This short contribution draws attention to the gesture of sharing on TikTok. By discussing how TikTok’s infrastructural and creative affordances affected the spread of #dontdrinkbleach videos in the wake of Donald Trump’s now infamous comments on treating Coronavirus, it pursues two main objectives: The first is to address the lockdown aesthetic of TikTok through recent theories about the circulation of natively digital visual material. The second is oriented towards methodological experimentation with the capacity of this material to mediate fuzzy experiences of sharing nonsensical content. By combining Vilém Flusser’s notion of technical images with theories of digital aesthetic and viral contagion, I approach #dontdrinkbleach as a gesture of ironic distancing, arguing that the less an image informs, the better it communicates. Brought out by users’ interactive contributions during the pandemic, #dontdrinkbleach comes to increasingly trouble the distinction between shock and boredom, opening the realm of TikTok lockdown aesthetic to a larger ensemble of meaning and (non)sense making social media.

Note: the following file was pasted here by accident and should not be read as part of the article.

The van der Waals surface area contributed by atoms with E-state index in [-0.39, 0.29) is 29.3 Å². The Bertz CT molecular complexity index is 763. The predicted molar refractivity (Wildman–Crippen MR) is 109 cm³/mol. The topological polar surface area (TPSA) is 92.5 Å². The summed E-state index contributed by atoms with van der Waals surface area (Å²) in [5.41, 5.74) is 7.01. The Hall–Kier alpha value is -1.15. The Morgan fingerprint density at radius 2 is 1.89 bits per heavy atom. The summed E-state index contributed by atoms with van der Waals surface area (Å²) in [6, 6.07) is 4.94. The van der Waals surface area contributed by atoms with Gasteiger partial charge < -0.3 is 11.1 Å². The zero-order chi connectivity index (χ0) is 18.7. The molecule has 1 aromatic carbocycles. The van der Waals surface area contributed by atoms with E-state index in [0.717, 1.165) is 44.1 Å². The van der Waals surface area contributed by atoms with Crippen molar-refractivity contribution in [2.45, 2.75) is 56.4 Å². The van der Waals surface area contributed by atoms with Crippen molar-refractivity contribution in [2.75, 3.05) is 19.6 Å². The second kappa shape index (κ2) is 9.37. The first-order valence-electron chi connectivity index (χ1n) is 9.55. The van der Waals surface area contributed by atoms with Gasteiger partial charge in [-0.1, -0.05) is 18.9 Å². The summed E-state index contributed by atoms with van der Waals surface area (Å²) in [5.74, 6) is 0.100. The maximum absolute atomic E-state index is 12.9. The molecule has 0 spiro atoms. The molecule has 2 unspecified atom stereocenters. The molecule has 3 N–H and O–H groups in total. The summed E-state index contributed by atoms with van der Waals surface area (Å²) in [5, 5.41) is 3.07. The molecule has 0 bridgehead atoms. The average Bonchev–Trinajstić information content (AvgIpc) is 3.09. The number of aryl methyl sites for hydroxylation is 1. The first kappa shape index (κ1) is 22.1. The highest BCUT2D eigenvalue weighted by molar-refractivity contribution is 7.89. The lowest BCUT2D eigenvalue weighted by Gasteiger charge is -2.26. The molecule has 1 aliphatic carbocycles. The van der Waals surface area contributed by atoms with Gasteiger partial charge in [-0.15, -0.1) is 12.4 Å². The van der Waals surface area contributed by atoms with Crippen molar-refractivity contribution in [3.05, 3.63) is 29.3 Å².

Maria Puskas (Artist): Shopping Drift (Guided Meditation on Panic Buying)